By Sisay Sahlu
ADDIS ABEBA – Ethiopian government is on the receiving end of compliments at World Press Freedom Events in Addis Abeba after freeing jailed journalists as part of its new administration sweeping reforms.
Earlier this week Committee to Protect Journalists attested that the east African nation currently has no journalists behind bars and new publications are flourishing on various platforms.
The country has also unblocked over 260 websites and welcomed journalists who had been banned returned home.
Audrey Azoulay, Director General of the UNESCO, praised Ethiopia’s government moves over the past twelve months as “commendable work” in an event that celebrates UNESCO World Press Freedom Day on Thursday.
The reform, she said, is “a positive step” towards the Ethiopia’s effort to democratize Ethiopia – which will hold a general election next year.
Vera Songwe, Executive Secretary of UN ECA, too praised Ethiopia for improving its rank in the World Press Freedom Index that was released two weeks before.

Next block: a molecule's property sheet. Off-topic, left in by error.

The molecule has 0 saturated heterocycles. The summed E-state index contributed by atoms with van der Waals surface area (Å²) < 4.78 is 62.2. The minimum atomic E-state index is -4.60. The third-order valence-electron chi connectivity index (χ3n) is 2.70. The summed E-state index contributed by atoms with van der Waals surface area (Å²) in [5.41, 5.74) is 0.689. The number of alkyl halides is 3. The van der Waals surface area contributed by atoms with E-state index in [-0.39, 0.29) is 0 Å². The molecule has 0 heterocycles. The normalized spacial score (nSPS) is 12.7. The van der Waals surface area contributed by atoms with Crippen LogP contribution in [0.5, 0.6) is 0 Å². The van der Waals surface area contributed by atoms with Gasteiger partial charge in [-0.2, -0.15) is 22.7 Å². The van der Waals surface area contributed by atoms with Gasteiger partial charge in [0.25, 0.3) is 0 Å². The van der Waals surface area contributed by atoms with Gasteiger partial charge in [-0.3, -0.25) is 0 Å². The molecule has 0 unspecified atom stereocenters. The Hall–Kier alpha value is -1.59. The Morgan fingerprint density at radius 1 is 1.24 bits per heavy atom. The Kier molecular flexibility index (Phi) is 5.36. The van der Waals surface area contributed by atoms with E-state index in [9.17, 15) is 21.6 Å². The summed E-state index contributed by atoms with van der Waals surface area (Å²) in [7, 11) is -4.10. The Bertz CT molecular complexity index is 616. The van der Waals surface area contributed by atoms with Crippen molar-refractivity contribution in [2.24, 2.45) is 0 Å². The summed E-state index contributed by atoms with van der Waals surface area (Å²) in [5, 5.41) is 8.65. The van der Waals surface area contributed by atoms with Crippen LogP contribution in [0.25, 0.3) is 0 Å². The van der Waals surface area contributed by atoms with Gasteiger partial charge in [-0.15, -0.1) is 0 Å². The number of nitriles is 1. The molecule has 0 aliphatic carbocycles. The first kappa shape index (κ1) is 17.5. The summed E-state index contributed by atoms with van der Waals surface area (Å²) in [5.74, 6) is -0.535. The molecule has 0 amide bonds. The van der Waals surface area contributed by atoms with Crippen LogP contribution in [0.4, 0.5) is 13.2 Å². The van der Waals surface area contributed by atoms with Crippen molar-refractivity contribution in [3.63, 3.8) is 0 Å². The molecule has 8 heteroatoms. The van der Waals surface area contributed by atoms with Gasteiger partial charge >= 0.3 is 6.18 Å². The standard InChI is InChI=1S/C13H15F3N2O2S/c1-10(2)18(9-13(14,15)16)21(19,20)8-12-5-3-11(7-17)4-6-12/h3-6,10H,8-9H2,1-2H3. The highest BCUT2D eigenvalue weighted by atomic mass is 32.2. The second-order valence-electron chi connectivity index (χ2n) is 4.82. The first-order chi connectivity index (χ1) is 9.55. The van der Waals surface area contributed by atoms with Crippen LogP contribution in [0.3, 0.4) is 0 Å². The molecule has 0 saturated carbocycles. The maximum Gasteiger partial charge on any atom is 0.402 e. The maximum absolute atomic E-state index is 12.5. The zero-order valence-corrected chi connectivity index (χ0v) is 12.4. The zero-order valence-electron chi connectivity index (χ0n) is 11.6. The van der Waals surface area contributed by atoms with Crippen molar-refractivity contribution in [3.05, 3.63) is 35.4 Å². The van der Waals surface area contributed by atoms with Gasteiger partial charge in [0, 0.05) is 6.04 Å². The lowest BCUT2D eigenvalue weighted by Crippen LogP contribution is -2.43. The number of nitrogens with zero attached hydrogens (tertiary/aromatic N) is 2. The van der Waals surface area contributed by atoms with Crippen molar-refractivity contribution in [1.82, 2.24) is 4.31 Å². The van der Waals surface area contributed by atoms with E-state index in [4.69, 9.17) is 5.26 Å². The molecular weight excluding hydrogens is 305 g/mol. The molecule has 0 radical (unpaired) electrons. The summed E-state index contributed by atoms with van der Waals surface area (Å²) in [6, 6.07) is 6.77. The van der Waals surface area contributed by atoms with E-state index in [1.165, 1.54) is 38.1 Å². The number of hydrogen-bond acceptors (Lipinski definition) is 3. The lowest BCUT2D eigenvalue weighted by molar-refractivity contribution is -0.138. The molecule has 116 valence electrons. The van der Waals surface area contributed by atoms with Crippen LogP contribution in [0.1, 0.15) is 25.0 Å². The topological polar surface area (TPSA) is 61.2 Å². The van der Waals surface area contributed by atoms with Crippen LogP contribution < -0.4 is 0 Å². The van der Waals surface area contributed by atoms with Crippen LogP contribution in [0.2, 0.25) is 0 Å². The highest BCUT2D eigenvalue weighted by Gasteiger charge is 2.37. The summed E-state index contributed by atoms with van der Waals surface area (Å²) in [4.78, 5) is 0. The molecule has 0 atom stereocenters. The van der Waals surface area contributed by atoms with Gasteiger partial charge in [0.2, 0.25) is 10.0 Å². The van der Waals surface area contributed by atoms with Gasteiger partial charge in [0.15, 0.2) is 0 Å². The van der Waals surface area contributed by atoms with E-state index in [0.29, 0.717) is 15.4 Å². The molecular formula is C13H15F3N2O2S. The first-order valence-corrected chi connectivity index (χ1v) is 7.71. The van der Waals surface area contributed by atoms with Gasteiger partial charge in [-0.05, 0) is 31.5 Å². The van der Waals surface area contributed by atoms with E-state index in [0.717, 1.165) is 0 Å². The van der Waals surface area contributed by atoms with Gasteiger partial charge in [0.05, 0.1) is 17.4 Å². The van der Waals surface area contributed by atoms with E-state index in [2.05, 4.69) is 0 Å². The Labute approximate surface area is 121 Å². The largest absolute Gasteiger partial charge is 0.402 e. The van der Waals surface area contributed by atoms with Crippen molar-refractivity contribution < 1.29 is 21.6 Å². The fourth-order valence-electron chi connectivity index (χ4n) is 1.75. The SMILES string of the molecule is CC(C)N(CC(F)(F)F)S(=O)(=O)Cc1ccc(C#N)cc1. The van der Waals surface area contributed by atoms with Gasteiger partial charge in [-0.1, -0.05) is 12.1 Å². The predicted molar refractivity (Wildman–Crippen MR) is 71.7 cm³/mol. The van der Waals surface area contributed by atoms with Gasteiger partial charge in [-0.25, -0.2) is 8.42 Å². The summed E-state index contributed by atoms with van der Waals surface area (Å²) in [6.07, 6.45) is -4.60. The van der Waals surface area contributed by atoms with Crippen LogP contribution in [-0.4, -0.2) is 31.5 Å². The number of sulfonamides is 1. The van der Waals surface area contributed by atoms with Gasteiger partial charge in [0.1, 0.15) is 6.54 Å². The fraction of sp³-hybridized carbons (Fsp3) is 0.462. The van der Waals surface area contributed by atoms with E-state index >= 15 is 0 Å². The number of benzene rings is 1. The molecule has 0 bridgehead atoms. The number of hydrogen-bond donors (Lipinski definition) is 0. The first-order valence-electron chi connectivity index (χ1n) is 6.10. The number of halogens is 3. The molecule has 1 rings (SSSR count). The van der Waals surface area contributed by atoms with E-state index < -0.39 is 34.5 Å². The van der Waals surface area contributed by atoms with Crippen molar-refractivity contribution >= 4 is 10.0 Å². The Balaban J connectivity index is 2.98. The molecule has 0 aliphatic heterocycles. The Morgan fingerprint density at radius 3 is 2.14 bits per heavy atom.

The horn of African nation has jumped 40 places in the Reporters without Borders’ 2019 Index, from ranking 150 in 2017 to 110 in 2018.
Visiting British Foreign Secretary Jeremy Hunt told the audience that media freedom is not a “Western” value or a “luxury” for developing countries.“Ethiopia’s democratic reforms are inspiring people across the whole world,” he said.
“I am proud Britain can support” this country, said Jeremy, who announced a £15.5m of UK aid money to help Ethiopia run transparent, free and fair elections in May, 2020.
His office said, if successful and peaceful, the elections “will be a major step towards building a democratic culture” in the country.
The aid, apart from building the capacity of the National Election Board, is expected to finance efforts to prevent electoral violence through enhanced monitoring and early warning to improve effectiveness of electoral dispute mechanism, said the office.